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Hey, I'm trying to get my letters of recommendation all wrangled up for my desires to get a PhD in philosophy

I'm freaking out right now, mainly because I only ever did like one course with most of my professors. Out of the two I worked closest with, one of them has been kind enough to work like pretty closely on the process, and the other one has been dead silent because of a bunch of things going on in their life, and am in the process of trying to re-open that communication channel.

The other big hurdle is that for financial reasons I am on the opposite end of the United States as I could not find a stable job near my college that could pay DC / Northern Virginia levels of rent. 

Currently, due to this, I only have like one real letter of recommendation on lock-down.

I am thinking of going to get an MA to try and drum up two more, but the issue there is that it seems like all the MA programs for Philosophy in WA require 3 of em. 

I also was part of an Accelerated MA program for the college, used it to take Graduate level work, but due to the move that the family was making I kinda had to ghost out and am concerned that might lead to bad blood with one of the professors I want to get into contact with but I'm worried that if I broach the subject that'll create that bad blood by bringing it up.

So, the question becomes: 

          1. Should I reach out to the professors I only did like one course with, but who seemed to respect the general cut of my jib?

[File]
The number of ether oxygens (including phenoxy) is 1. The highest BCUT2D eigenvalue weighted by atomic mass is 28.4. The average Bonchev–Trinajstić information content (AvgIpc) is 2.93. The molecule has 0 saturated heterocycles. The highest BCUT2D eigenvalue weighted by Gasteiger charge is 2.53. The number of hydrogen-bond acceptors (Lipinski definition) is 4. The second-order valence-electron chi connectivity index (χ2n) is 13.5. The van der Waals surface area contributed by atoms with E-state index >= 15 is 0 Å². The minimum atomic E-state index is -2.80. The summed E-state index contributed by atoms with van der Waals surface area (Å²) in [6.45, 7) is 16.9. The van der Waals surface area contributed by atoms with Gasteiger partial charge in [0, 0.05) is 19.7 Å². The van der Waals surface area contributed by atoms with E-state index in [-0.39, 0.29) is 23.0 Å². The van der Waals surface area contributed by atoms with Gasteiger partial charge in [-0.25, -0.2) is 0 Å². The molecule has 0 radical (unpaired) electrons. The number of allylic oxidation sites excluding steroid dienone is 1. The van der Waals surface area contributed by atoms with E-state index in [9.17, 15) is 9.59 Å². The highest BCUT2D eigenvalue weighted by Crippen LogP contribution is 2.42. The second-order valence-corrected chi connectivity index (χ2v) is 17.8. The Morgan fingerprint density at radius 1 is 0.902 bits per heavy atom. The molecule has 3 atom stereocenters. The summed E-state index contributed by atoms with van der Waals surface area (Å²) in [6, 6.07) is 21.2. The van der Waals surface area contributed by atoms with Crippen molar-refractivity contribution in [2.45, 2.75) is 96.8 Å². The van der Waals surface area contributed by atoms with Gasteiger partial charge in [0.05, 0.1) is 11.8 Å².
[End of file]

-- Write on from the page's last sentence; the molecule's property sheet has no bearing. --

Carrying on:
2. Should I look to other sources for possible letters of recommendation? Both in other departments, my English classes for instance, or outside of academia proper? Working a normal job right  now and am thinking of asking one of them to give me a generic one, if that might be of use?
          3.  Any tips on trying to get the conversation started and not feeling like a miserable and selfish bastard for taking up a lot of their incredibly busy and precarious schedules?

 

Edited by ThesisNotFound
not finished and hit enter

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1. Yes, if you interacted with them outside of class and they have something more to say than just "X attended my class and got an A". 

2. One letter could be from a different department, especially for an MA application. Again, you'd want it to be able to be more than just a Did Well In Class letter. If you're just getting one of those, at least get it from a philosophy professor. However, I'm not sure I see the point of a letter from a regular job, unless it's glowing and preferably talks about transferrable skills. Otherwise, it's hard to see how it would help. Overall, it's fine to have an okay third letter if the first two are strong. 

3. Writing letters is part of a professor's job. You don't need to apologize or feel like you're stealing their time in any way. Just be sure to help them help you: provide them with a CV, SOP, and anything else they ask, so they can write you as strong a letter as possible. You might even offer to give them a short summary of what you hope the letter will contain. But in any event, as long as you're professional and respectful, this is a part of their job so you don't need to feel like you're taking their time away from their job. 

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There is no harm in asking professors if they can write you a GOOD/positive letter of recommendation (if not sure). I've had a short fall-out with one of my LoRs in the past but we talked it out and we're totally OK (plus I saved two of his projects so he's very favorable now as he almost lost his grant if I hadn't pulled through and revived the projects). I asked him about it very directly and he was totally OK with everything and said that even though we had that it should have been a good learning experience for me (and we worked it out professionally) and he certainly believes that I should be in a PhD program based on our work together could certainly mention a bunch of things that would make a strong, positive letter. 

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